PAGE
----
Fig. 1
Fig. 1

Novel dynamic wrist orthosis that unloads wrist extensors

Outcomes

Demographic data such as age, gender, weight, handedness and profession were collected. Pain was determined using the visual analog scale. The grip strength (painless and maximum) was measured with fixed elbow on the table by an electronic hand-held dynamometer (TL-LSC 100, Liteexpress GmbH Coesfeld, Germany), wherein the painless grip strength measurement was performed first. Furthermore, range of motion (ROM) with flexion, extension, pronation and supination was measured with a manual goniometer.

The “Patient-Rated Tennis Elbow Evaluation” (PRTEE) scale [7], Placzek Score [24], the pain rating on visual analog scale (VAS) and the “subjective elbow value” (SEV) [25] were evaluated. All outcome parameters were recorded at baseline, 12 weeks and 12 months.

Statistical analysis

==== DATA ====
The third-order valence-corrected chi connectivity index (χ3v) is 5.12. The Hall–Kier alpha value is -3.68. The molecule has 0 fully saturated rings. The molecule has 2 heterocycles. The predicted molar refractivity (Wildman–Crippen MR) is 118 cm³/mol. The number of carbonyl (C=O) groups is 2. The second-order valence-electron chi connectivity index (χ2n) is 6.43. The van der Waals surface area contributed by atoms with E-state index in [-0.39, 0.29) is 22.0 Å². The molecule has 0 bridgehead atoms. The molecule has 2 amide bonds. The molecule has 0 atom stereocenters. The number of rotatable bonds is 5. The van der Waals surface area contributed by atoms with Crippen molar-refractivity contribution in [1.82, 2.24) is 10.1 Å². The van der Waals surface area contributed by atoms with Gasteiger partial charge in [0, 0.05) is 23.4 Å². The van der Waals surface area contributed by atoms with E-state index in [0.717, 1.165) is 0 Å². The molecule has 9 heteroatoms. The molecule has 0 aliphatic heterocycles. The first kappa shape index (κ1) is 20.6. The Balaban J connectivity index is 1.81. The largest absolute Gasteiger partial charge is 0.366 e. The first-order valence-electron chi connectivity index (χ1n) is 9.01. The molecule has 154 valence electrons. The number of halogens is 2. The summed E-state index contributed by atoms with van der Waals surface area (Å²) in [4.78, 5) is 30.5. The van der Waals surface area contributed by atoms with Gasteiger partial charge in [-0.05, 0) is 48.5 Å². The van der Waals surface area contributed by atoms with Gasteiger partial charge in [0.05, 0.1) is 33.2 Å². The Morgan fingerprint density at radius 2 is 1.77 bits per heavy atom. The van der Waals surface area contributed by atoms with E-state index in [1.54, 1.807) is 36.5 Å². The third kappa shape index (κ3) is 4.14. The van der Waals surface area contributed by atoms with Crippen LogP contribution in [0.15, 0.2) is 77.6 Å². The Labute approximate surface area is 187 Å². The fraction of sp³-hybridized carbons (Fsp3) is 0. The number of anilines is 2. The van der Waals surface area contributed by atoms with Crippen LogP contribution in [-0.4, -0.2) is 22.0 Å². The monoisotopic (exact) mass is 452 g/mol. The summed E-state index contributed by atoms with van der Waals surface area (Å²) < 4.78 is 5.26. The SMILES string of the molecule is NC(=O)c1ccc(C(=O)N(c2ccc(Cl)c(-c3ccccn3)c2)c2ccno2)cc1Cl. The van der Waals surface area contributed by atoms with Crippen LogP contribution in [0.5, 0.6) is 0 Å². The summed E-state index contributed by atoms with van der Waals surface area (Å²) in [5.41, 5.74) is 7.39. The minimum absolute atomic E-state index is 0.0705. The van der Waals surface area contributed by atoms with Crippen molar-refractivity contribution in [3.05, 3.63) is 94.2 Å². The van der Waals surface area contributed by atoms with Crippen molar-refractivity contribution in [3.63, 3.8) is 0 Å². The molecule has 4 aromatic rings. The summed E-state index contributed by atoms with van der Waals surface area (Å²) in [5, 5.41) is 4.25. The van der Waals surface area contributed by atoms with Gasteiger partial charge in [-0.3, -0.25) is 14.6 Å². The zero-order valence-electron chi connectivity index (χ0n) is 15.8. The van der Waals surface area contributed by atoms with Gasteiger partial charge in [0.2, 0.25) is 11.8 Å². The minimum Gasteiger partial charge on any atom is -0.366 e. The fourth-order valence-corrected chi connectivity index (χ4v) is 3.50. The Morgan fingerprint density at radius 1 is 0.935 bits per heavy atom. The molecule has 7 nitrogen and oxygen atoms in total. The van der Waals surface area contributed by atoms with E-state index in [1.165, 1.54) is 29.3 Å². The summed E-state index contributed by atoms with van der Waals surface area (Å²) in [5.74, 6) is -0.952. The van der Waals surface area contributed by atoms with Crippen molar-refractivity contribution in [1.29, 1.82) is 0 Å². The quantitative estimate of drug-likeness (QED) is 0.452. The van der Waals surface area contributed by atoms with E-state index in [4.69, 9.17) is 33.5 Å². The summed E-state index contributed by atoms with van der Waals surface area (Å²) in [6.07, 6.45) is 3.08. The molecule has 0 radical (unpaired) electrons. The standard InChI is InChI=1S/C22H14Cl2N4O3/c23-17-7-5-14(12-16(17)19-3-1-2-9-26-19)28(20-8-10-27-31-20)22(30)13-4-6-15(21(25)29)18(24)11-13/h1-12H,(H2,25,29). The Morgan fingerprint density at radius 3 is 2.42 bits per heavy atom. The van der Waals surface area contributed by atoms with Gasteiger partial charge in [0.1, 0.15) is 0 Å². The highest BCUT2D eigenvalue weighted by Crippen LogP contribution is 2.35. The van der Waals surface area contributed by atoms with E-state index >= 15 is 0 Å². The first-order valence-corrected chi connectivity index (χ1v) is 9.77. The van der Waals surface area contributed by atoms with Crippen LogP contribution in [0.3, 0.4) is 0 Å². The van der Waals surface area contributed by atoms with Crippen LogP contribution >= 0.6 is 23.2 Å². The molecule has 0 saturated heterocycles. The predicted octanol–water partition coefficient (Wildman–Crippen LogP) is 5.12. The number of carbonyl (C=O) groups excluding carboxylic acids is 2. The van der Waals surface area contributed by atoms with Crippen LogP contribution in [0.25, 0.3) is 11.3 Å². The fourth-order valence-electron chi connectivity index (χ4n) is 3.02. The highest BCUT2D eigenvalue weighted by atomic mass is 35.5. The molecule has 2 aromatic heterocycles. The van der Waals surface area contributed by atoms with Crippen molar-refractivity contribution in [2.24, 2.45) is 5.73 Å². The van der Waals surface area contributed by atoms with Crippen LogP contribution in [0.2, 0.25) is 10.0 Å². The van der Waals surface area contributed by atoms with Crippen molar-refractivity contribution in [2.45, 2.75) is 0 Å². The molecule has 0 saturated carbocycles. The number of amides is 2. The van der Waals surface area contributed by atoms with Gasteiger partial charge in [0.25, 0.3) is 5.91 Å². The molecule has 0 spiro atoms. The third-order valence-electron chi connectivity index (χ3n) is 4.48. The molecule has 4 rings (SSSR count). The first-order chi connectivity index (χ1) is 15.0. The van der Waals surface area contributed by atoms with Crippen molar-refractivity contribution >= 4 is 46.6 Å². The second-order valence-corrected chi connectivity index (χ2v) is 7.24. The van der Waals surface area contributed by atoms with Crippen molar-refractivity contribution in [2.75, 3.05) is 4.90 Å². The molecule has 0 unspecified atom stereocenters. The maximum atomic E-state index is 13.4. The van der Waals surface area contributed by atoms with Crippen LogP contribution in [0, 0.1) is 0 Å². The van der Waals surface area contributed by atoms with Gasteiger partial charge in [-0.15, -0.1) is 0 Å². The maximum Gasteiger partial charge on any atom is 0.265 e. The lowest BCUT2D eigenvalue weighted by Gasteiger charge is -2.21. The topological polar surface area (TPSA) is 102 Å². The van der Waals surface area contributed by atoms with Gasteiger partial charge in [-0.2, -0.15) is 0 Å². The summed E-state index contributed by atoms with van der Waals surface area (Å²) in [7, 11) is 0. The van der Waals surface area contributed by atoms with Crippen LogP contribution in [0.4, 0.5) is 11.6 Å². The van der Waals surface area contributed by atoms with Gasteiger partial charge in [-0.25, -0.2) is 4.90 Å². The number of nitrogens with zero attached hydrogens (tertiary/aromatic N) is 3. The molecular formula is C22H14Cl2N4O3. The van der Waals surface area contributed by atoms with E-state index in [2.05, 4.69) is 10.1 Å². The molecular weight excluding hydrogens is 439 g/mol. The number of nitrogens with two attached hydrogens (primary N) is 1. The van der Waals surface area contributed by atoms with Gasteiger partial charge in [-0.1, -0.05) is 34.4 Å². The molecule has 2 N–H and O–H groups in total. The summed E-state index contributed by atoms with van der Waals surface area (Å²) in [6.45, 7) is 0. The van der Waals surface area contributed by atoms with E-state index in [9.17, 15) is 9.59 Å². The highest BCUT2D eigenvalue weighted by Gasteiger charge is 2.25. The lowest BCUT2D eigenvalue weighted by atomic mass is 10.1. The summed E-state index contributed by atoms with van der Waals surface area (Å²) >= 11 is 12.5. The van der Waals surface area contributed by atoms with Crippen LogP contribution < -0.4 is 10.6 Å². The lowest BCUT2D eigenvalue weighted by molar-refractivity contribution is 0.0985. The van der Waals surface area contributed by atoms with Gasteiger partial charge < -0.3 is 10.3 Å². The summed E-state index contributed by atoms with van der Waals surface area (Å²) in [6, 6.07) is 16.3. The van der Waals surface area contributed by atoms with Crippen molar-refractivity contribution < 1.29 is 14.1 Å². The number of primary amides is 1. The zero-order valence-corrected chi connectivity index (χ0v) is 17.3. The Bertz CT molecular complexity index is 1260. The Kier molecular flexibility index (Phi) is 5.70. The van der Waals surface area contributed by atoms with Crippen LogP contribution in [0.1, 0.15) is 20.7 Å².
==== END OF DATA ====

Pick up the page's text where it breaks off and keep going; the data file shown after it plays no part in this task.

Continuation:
Statistical analysis was performed with SPSS Statistics software (version 24; IBM, Armonk, NY, USA) for descriptive statistics, with significance level at p < .05, while all data were presented as mean with standard deviation. The differences between baseline and postinterventional values were evaluated using the “paired t test”.

Results

Of the initially involved 61 patients, 31 were followed up after 12 weeks and 22 after 12 months, so there is a dropout rate of about 50% for the 12 weeks and approximately two-thirds during the 12 months follow-up with no difference between the groups. An overview can be found in Table 2. Twenty-nine patients (43%) were male, the mean age was 46, and 44 patients (66%) had the right elbow involved. All outcome parameters were compared between the baseline and the follow-up at 12 weeks and 12 months. There was no difference between the two groups in respect to all baseline data in regard with age [p = .102], gender [p = .397], handedness [p = .693], Placzek score [p = .154], PRTEE score [p = .519], hand strength (painless and maximum) [p = .678 and p = .636], pain on VAS [p = .312] and range of motion (ROM) (Table 2). There was a significant pain reduction on the VAS after 12 weeks only in the (PT + O group: 6.5–3.7 [p = .001]; PT: 4.7–4.1 [p = .468]). After 12 months, reduction was significant in both groups (PT + O: 1.1 (SD: 1.0) [p = .000]; PT: 1.3 (SD: 1.6) [p = .000]) (Fig. 2). The SEV increased in both groups after 12 weeks (PT + O: 36–63 [p = .000]; PT: 47–57 [p = .190]).